Child Care in need, Mesa County hopes to double providers

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GRAND JUNCTION, Colo. (KKCO/KJCT)-- For some families in our area, it can be difficult to find child care for kids under the age of five. According to report released by American Progress, that's because many parts of Mesa County are considered a "child care desert."

According to American Progress, a child care desert is when the amount of kids under the age of five is three times the amount of available child care facilities.

In Mesa County, there are 10 neighborhoods matching those criteria. Mesa County Public Health said they have a plan to change that.

"The need for child care is huge," said Kirk Huddleston, owner Discovery Kids Learning Center. "We run at capacity pretty much all the time, we always have."

He said they frequently have a waiting list for all their classes. Child care can be a tough job. It's a field known for low wages and high turn-over.

"We do experience the stresses of turn over and regulation, and those kinds of things, but it really takes a critical business mindset to pull it off," said Huddleston.

"To become a lead teacher you have to take an equivalent of about nine credit hours and about 1200 practical hours," said Jeff Kuhr, Directory Mesa County Public Health.

Employees make about minimum wage starting out.

"It can be extremely rewarding, we're providing great jobs for the community," said Huddleston.

However, an initiative called Childcare 8,000 is hoping to get more providers and reach 8,000 open child care slots by 2020.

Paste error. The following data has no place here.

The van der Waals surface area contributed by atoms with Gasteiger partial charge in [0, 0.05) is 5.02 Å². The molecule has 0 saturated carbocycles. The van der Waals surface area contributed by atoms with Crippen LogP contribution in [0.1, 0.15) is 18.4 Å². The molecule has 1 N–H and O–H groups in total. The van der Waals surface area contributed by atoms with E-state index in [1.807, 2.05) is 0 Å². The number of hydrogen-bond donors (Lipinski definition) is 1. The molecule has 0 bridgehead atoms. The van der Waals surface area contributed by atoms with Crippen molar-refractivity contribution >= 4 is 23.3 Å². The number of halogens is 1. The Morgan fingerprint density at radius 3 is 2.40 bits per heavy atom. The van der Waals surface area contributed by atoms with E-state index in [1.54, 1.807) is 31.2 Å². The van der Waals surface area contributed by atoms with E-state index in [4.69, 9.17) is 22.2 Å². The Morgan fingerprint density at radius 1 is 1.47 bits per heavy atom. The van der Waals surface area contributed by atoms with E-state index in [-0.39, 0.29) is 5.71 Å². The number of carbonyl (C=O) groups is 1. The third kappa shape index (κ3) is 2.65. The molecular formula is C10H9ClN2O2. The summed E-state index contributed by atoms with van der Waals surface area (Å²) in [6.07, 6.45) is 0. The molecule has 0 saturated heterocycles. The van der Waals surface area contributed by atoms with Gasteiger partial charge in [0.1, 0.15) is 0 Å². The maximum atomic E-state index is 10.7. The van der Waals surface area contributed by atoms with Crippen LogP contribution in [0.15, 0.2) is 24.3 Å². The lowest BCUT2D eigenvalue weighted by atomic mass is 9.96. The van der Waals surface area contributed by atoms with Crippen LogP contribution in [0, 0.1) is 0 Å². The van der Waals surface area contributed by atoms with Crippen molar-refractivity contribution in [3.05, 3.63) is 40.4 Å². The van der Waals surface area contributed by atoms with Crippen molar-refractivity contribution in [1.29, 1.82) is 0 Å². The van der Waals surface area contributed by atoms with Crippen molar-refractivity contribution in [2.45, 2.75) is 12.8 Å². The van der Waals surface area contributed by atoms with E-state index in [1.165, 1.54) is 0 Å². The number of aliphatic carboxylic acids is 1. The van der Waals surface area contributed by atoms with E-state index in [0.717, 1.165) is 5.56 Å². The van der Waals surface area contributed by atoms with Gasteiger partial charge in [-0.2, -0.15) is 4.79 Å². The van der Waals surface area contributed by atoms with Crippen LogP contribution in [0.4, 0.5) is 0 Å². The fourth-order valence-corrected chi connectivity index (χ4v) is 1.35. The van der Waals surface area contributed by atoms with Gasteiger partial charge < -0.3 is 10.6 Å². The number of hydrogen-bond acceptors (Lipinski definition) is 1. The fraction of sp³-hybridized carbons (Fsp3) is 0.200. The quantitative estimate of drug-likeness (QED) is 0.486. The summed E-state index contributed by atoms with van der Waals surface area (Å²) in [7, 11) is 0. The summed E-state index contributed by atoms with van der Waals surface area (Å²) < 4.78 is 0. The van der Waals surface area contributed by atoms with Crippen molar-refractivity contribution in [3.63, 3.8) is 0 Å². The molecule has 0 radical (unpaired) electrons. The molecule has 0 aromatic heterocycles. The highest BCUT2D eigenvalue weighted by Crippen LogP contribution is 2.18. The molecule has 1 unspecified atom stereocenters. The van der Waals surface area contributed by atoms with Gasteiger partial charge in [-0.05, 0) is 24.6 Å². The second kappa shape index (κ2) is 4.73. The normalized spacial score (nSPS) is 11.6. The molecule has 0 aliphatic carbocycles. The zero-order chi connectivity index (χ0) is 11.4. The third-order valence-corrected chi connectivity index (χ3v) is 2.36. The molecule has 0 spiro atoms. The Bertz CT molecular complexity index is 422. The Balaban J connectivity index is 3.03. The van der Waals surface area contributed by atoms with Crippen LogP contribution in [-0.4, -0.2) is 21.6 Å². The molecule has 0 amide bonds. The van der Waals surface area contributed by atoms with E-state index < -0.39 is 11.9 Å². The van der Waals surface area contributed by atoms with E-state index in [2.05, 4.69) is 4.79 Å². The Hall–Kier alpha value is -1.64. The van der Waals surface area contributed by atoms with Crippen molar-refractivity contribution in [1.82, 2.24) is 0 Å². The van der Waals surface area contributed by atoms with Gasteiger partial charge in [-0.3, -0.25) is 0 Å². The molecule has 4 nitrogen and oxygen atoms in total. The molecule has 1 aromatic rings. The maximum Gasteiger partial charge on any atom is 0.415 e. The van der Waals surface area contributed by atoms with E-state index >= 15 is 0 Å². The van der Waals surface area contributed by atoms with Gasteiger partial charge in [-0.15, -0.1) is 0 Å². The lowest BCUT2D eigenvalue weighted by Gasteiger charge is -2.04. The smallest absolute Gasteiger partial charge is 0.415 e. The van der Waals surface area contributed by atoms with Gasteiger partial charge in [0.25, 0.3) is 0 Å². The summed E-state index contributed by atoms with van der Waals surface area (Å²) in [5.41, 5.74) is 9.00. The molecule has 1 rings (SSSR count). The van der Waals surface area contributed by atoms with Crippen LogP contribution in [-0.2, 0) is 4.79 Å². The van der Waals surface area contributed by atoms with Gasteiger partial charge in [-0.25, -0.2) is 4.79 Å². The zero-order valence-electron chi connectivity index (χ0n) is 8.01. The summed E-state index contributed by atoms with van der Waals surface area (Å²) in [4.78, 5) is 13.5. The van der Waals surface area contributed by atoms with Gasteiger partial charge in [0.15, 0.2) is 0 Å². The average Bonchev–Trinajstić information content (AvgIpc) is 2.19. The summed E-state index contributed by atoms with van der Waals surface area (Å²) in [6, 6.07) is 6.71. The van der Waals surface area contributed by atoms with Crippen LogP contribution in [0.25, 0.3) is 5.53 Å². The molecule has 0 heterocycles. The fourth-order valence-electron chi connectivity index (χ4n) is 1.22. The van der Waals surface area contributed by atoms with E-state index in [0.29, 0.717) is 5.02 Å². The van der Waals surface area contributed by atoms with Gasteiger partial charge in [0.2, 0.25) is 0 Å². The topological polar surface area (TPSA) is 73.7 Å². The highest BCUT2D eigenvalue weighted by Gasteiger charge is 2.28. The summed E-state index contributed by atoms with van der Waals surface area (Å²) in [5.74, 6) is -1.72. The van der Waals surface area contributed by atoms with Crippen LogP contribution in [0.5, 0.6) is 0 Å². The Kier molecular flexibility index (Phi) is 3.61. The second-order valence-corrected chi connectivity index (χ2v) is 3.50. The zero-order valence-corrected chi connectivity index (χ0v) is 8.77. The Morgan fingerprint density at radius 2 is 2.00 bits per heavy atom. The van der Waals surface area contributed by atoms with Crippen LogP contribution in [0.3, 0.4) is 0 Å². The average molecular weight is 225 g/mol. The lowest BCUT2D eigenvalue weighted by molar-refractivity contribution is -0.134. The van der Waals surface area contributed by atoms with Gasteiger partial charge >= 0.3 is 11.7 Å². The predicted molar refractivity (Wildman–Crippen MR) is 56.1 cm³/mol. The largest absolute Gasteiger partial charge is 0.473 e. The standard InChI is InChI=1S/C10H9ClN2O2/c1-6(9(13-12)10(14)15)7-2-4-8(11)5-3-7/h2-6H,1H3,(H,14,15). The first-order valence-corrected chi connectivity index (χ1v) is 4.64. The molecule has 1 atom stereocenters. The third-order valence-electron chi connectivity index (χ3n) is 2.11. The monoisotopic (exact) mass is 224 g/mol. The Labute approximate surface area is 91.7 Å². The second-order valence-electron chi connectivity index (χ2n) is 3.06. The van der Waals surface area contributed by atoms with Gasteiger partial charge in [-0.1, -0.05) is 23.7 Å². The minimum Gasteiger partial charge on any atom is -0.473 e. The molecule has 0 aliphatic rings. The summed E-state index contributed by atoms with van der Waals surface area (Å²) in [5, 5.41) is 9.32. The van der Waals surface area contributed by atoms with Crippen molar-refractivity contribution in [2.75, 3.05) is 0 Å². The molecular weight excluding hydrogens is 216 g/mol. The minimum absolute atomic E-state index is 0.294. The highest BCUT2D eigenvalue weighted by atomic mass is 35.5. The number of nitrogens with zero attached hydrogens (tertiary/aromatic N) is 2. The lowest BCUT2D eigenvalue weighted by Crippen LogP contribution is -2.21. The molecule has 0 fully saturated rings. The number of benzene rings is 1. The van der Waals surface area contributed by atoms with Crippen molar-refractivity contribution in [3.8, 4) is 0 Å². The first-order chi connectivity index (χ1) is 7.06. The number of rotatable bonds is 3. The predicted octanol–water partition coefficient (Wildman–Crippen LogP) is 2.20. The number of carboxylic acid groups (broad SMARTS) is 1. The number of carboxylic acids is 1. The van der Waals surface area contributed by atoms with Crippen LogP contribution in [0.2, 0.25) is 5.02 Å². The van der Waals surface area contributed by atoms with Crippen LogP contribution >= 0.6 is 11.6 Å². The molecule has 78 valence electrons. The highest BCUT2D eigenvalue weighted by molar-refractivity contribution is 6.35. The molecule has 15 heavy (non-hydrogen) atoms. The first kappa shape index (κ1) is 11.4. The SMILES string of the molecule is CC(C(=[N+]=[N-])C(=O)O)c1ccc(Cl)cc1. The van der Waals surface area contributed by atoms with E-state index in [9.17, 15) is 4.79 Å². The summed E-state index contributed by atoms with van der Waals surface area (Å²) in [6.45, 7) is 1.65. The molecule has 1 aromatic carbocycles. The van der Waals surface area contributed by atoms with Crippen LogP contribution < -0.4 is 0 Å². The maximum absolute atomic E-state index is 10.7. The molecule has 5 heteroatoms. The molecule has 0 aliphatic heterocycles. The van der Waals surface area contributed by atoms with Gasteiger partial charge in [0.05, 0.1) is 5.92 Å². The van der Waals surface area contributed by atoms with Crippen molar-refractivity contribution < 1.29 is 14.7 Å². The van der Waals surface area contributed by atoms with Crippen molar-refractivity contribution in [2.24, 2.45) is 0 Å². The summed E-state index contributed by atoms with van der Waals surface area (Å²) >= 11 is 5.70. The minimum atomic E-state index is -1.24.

"I think Mesa County is really going to struggle to get to 8,000," said Huddleston. "I think they'll struggle to get to 6,000."

Right now, Mesa County has about 4,200 slots for kids, but there are roughly 24,000 kids under the age of 12.

"8,000 is possible, it is a lofty goal," said Kuhr.

Having 8,000 slots would mean about 60 percent of kids in Mesa County would have access to child care close to them.

"Really good child care is impactful to business, and loss of productivity is something that does occur because of the lack of child care," said Kuhr.

That would bring us up to the national average of child care providers versus children.

"Seems like usually, it's mom that's having to cut back on work or step out of the workforce entirely to care for their young kids," said Rasheed Malik, Senior Policy Analyst at the Center for American Progress.

Last year, the Health Department created more than 200 new slots.
For businesses wanting to start offering childcare, you'd need to get licensed through mesa county, not the state.



 
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